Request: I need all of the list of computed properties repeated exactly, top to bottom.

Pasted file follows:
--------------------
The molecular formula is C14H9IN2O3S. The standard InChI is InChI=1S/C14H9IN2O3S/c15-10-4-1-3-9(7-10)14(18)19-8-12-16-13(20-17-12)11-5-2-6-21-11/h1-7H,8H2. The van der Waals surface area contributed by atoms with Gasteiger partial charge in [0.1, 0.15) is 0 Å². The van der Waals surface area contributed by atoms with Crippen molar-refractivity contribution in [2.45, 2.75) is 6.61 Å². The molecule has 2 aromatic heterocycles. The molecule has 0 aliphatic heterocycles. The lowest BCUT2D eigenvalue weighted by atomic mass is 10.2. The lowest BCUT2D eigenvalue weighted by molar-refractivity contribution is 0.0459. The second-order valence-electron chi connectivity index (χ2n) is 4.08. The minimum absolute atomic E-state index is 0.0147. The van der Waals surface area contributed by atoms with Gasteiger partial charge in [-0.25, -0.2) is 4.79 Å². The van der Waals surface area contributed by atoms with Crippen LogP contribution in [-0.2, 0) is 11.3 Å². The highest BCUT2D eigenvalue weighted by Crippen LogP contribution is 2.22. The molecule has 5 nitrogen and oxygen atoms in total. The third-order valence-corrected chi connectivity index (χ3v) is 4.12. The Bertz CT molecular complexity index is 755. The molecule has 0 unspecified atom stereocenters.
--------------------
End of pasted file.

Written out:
The molecular formula is C14H9IN2O3S. The standard InChI is InChI=1S/C14H9IN2O3S/c15-10-4-1-3-9(7-10)14(18)19-8-12-16-13(20-17-12)11-5-2-6-21-11/h1-7H,8H2. The van der Waals surface area contributed by atoms with Gasteiger partial charge in [0.1, 0.15) is 0 Å². The van der Waals surface area contributed by atoms with Crippen molar-refractivity contribution in [2.45, 2.75) is 6.61 Å². The molecule has 2 aromatic heterocycles. The molecule has 0 aliphatic heterocycles. The lowest BCUT2D eigenvalue weighted by atomic mass is 10.2. The lowest BCUT2D eigenvalue weighted by molar-refractivity contribution is 0.0459. The second-order valence-electron chi connectivity index (χ2n) is 4.08. The minimum absolute atomic E-state index is 0.0147. The van der Waals surface area contributed by atoms with Gasteiger partial charge in [-0.25, -0.2) is 4.79 Å². The van der Waals surface area contributed by atoms with Crippen LogP contribution in [-0.2, 0) is 11.3 Å². The highest BCUT2D eigenvalue weighted by Crippen LogP contribution is 2.22. The molecule has 5 nitrogen and oxygen atoms in total. The third-order valence-corrected chi connectivity index (χ3v) is 4.12. The Bertz CT molecular complexity index is 755. The molecule has 0 unspecified atom stereocenters.